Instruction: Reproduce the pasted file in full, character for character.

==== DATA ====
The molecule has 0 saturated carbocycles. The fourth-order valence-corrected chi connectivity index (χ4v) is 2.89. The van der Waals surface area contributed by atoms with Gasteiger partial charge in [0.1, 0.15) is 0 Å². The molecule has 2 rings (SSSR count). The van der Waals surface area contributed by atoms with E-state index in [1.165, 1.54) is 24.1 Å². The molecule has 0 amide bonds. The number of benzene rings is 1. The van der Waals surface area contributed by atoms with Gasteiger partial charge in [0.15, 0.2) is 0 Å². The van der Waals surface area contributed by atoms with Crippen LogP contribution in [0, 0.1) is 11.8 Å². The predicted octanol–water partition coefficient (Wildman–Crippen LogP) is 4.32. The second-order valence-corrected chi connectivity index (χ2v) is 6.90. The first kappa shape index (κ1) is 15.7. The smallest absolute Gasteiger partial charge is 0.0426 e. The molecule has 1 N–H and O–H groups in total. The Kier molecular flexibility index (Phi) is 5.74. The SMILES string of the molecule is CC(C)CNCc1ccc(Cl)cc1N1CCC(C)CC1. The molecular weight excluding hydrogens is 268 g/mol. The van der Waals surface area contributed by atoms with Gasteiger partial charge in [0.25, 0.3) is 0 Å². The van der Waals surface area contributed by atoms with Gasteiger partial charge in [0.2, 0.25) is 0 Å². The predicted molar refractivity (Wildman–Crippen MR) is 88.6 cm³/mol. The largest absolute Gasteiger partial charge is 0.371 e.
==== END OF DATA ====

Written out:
The molecule has 0 saturated carbocycles. The fourth-order valence-corrected chi connectivity index (χ4v) is 2.89. The van der Waals surface area contributed by atoms with Gasteiger partial charge in [0.1, 0.15) is 0 Å². The molecule has 2 rings (SSSR count). The van der Waals surface area contributed by atoms with E-state index in [1.165, 1.54) is 24.1 Å². The molecule has 0 amide bonds. The number of benzene rings is 1. The van der Waals surface area contributed by atoms with Gasteiger partial charge in [0.15, 0.2) is 0 Å². The van der Waals surface area contributed by atoms with Crippen LogP contribution in [0, 0.1) is 11.8 Å². The predicted octanol–water partition coefficient (Wildman–Crippen LogP) is 4.32. The second-order valence-corrected chi connectivity index (χ2v) is 6.90. The first kappa shape index (κ1) is 15.7. The smallest absolute Gasteiger partial charge is 0.0426 e. The molecule has 1 N–H and O–H groups in total. The Kier molecular flexibility index (Phi) is 5.74. The SMILES string of the molecule is CC(C)CNCc1ccc(Cl)cc1N1CCC(C)CC1. The molecular weight excluding hydrogens is 268 g/mol. The van der Waals surface area contributed by atoms with Gasteiger partial charge in [0.25, 0.3) is 0 Å². The van der Waals surface area contributed by atoms with Gasteiger partial charge in [0.2, 0.25) is 0 Å². The predicted molar refractivity (Wildman–Crippen MR) is 88.6 cm³/mol. The largest absolute Gasteiger partial charge is 0.371 e.